In addition to error messages, which correspond to illegalities as defined in the Ada 95 Reference Manual, the compiler detects two kinds of warning situations.

First, the compiler considers some constructs suspicious and generates a warning message to alert you to a possible error. Second, if the compiler detects a situation that is sure to raise an exception at run time, it generates a warning message. The following shows an example of warning messages:
 
e.adb:4:24: warning: creation of object may raise Storage_Error
e.adb:10:17: warning: static value out of range
e.adb:10:17: warning: "Constraint_Error" will be raised at run time

GNAT considers a large number of situations as appropriate for the generation of warning messages. As always, warnings are not definite indications of errors. For example, if you do an out-of-range assignment with the deliberate intention of raising a Constraint_Error exception, then the warning that may be issued does not indicate an error. Some of the situations for which GNAT issues warnings (at least some of the time) are given in the following list, which is not necessarily complete.

The following switches are available to control the handling of warning messages:

-gnatwa (activate all optional errors)
This switch activates most optional warning messages, see remaining list in this section for details on optional warning messages that can be individually controlled. The warnings that are not turned on by this switch are `-gnatwb' (biased rounding), `-gnatwd' (implicit dereferencing), and `-gnatwh' (hiding). All other optional warnings are turned on.

-gnatwA (suppress all optional errors)
This switch suppresses all optional warning messages, see remaining list in this section for details on optional warning messages that can be individually controlled.

-gnatwb (activate warnings on biased rounding)
If a static floating-point expression has a value that is exactly half way between two adjacent machine numbers, then the rules of Ada (Ada Reference Manual, section 4.9(38)) require that this rounding be done away from zero, even if the normal unbiased rounding rules at run time would require rounding towards zero. This warning message alerts you to such instances where compile-time rounding and run-time rounding are not equivalent. If it is important to get proper run-time rounding, then you can force this by making one of the operands into a variable. The default is that such warnings are not generated. Note that `-gnatwa' does not affect the setting of this warning option.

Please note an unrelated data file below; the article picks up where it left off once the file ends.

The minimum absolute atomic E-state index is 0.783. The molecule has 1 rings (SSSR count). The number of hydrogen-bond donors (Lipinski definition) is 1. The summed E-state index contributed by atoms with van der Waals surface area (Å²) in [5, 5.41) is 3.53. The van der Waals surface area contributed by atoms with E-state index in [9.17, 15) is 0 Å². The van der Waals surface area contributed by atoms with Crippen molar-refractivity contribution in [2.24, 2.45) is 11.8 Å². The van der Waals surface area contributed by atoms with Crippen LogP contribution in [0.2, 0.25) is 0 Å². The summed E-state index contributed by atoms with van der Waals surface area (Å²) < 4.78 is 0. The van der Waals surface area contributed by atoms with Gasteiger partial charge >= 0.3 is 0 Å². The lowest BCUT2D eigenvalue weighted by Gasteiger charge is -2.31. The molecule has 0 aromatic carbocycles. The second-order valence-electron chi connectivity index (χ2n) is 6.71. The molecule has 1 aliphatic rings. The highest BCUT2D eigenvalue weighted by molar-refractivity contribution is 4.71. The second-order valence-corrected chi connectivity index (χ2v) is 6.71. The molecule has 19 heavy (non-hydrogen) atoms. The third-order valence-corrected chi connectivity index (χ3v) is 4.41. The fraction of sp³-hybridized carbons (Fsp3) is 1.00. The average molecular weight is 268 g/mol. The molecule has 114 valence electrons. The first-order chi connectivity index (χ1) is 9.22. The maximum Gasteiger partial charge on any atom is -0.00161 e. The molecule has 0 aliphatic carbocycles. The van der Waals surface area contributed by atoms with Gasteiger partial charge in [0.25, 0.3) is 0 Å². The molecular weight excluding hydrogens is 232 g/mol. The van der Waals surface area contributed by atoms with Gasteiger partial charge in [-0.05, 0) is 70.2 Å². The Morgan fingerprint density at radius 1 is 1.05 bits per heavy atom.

-gnatwB (suppress warnings on biased rounding)
This switch disables warnings on biased rounding.

-gnatwc (activate warnings on conditionals)
This switch activates warnings for conditional expressions used in tests that are known to be True or False at compile time. The default is that such warnings are not generated. This warning can also be turned on using `-gnatwa'.

-gnatwC (suppress warnings on conditionals)
This switch suppresses warnings for conditional expressions used in tests that are known to be True or False at compile time.

-gnatwd (activate warnings on implicit dereferencing)
If this switch is set, then the use of a prefix of an access type in an indexed component, slice, or selected component without an explicit .all will generate a warning. With this warning enabled, access checks occur only at points where an explicit .all appears in the source code (assuming no warnings are generated as a result of this switch). The default is that such warnings are not generated. Note that `-gnatwa' does not affect the setting of this warning option.

-gnatwD (suppress warnings on implicit dereferencing)
This switch suppresses warnings for implicit deferences in indexed components, slices, and selected components.

-gnatwe (treat warnings as errors)
This switch causes warning messages to be treated as errors. The warning string still appears, but the warning messages are counted as errors, and prevent the generation of an object file.

-gnatwf (activate warnings on unreferenced formals)
This switch causes a warning to be generated if a formal parameter is not referenced in the body of the subprogram. This warning can also be turned on using `-gnatwa' or `-gnatwu'.

-gnatwF (suppress warnings on unreferenced formals)
This switch suppresses warnings for unreferenced formal parameters. Note that the combination `-gnatwu' followed by `-gnatwF' has the effect of warning on unreferenced entities other than subprogram formals.

-gnatwh (activate warnings on hiding)
This switch activates warnings on hiding declarations. A declaration is considered hiding if it is for a non-overloadable entity, and it declares an entity with the same name as some other entity that is directly or use-visible. The default is that such warnings are not generated. Note that `-gnatwa' does not affect the setting of this warning option.